If you have a plan, let us know where you are trying to go and we'll do the best we can for you.

Thursday, December 17, 2009

Who will defy gravity?

I know a guy who was looking to park some of his cash in a safe, conservative place and asked his broker for advice. It being 2007, his broker directed him into a new vehicle called auction rate bonds. The broker explained that the returns were both safe (bonds) and liquid (they were traded regularly and could be considered almost as liquid as cash). The guy trusted the broker, put the money in and walked away.
Two months later the guy opened his second statement (he had ignored the first, since he expected very little return given the conservative nature of the investment) and noticed a return of something over 13%. Shocked, he quickly opened the previous month's statement showing a return over 11%. The guy immediately called his broker and told him to pull all of his money out of the bonds. "Why" asked the broker? The guy told him that 11 – 13% returns were by definition not conservative and so the place they were sitting could not be a safe, conservative investment. It took a number of weeks, but the broker got the guy's money out and a month later the market for action rate securities tanked and people lost their shirts.

I know another guy who was hiring a manager for his organization. It was a low unemployment period and after a longer than expected process, he and his organization decided to look closely at a particular young lady. She was flown to town and interviewed. In preparing for the interview, the guy noticed that at the end of her resume, the candidate had included the information that she had been a swimsuit model. The guy didn't know what to do with that and decided to ignore it (you're skeptical aren't you).
The interview happened, the lady was hired that day and 2 days latter she called to say that unfortunately her husband was moving to another city and she could not take the job.
A few weeks later, the guy got an email from the lady thanking him and offering him a preview read of the first chapter of her new book she was writing. He read it and was surprised to see that it was about a young lady similar to the candidate who was apparently having sexual adventures with powerful men. The guy responded to the lady with a thanks . . . 'interesting chapter . . .good luck'. A couple of days later, the lady sent an email inviting the guy to look her up next time he was in her town because he seemed to be a guy who would enjoy an adventure. The guy went to his boss and asked that the lady's email be blocked and explained why. When the boss exclaimed confusion around what the problem was, the guy further explained that, "The swimsuit model doesn't call . . . period. Ever. That is not a part of any real life dream or option. Anyone operating otherwise is a fool."

These two gentlemen had determined certain risks were not consistent with a responsible management of their business and personal lives. And if you just scratch the surface a bit on these stories, you'll see that our current economic situation and the lives of some of our most famous celebrities are in the crapper because some people think that they are an exception.

I share these stories to encourage you to accept the realities of our life, the arithmetic as it were. Because to not accept them is to invite disaster into your life, your company and into the life of your loved ones.

Wednesday, December 16, 2009

Win or Lose on Your Own Terms

Please note that I previously submitted this as a guest blog at Eric Fletcher's Marketing Brain Fodder blog ( Eric has taught me the ropes in blogging and in social media, although is not responsible for my lame efforts. See what you think:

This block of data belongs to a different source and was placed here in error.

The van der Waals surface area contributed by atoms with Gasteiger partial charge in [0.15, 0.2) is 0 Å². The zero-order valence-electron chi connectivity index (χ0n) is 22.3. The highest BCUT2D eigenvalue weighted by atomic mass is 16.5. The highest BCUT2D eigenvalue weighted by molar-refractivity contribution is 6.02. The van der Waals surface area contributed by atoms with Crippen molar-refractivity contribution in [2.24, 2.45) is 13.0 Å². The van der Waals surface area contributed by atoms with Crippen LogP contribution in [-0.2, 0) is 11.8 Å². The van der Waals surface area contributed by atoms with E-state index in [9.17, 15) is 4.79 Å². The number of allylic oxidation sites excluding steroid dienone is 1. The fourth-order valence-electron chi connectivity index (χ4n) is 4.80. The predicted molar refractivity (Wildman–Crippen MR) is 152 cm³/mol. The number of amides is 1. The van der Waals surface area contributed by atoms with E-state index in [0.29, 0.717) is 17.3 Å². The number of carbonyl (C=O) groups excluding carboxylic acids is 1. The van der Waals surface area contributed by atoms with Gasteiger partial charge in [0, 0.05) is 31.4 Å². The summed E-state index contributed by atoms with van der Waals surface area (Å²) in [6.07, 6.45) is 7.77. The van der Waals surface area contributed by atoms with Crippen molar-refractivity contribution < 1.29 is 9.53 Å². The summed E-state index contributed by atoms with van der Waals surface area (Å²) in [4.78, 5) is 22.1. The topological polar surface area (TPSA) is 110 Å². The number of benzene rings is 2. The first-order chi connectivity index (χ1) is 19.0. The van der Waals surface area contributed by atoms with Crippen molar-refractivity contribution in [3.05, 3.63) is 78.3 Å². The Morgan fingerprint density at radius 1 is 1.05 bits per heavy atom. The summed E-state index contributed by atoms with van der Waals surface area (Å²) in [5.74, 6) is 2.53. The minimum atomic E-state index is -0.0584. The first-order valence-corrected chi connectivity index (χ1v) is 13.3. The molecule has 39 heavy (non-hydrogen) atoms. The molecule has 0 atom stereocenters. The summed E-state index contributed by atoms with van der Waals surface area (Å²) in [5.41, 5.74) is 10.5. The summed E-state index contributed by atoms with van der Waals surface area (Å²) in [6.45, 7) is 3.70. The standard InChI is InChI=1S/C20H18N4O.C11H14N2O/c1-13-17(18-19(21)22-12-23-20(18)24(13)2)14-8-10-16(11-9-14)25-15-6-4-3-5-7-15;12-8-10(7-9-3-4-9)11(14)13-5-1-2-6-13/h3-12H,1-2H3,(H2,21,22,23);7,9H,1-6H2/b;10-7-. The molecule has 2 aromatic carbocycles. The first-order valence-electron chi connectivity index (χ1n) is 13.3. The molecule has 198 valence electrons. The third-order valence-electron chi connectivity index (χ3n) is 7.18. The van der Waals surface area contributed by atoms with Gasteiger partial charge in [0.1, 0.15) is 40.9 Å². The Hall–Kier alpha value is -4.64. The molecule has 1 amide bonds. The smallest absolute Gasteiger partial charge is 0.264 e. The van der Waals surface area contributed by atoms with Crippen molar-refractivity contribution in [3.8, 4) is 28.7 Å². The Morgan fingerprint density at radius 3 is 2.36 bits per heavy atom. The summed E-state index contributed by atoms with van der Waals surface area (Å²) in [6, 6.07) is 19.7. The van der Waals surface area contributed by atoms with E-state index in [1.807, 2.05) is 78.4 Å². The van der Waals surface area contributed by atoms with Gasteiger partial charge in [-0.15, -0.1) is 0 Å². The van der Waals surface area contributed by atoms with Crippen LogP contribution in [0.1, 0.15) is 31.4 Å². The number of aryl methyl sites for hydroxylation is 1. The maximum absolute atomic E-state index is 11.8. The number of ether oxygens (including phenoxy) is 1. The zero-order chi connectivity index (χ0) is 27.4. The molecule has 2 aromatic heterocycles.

As servants of an organization and the leadership of that organization, we often find ourselves within a reactive mode of management and execution. Short periods of that are understandable, but overtime the value we provide is eroded and our personal energy often diminishes dramatically.

So each of us must take a careful look at our own organization and make some decisions and accept some arithemetic. What are its strengths/weaknesses, our own personal capabilities, our role, the organization's expectations and our relationships within the organization? From that information and in order to be professionally authentic, you have to make two decisions:

1. You have to choose what (strategy, targets, relationships, etc) is most important and focus your best self there.

2. With apologies to Gene Krantz, failure is an option in business and usually not a career ender. (In fact, most of us have needed failure to learn great lessons and go on to better things.) There's always a chance things will explode and you will lose. You have to choose on what basis you can be fine with losing. This decision will allow you to focus your energies more efficiently and not act/react like a spineless functionary.

Let me give you some of mine:

1. What is most important:

Growing my firm's Industry Group and Client Team revenue (note: this is separate from our Practice Groups and is consistent with our firm strategy.)
Supporting my team: individually and collectively. I'm responsible for helping them grow professionally and being a success.
Provide ideas, solutions and execution which further our firm's leadership's plan.
We don't do any project, RFP, idea, event, etc without preapproved funding and an attorney champion on each. Even if we think it’s the right thing to do. (My work must be subject to the interest, will and approval of my shareholders. If that's not enough for me, I cease being a servant of the organization.)
2. On what basis am I comfortable losing:

I can't please everyone. So I respond the best I can to the above priorities knowing it won't satisfy some people.
They decide they don't like me or I'm not a good fit. If true, this would be for the best.
I didn't play the politics correctly. I play the politics based on the priorities above. If that doesn't work, we let the chips fall.
Nothing sacred or holy about this list; just a place to stand and operate from. Make yours make sense for who you are and where your organization is.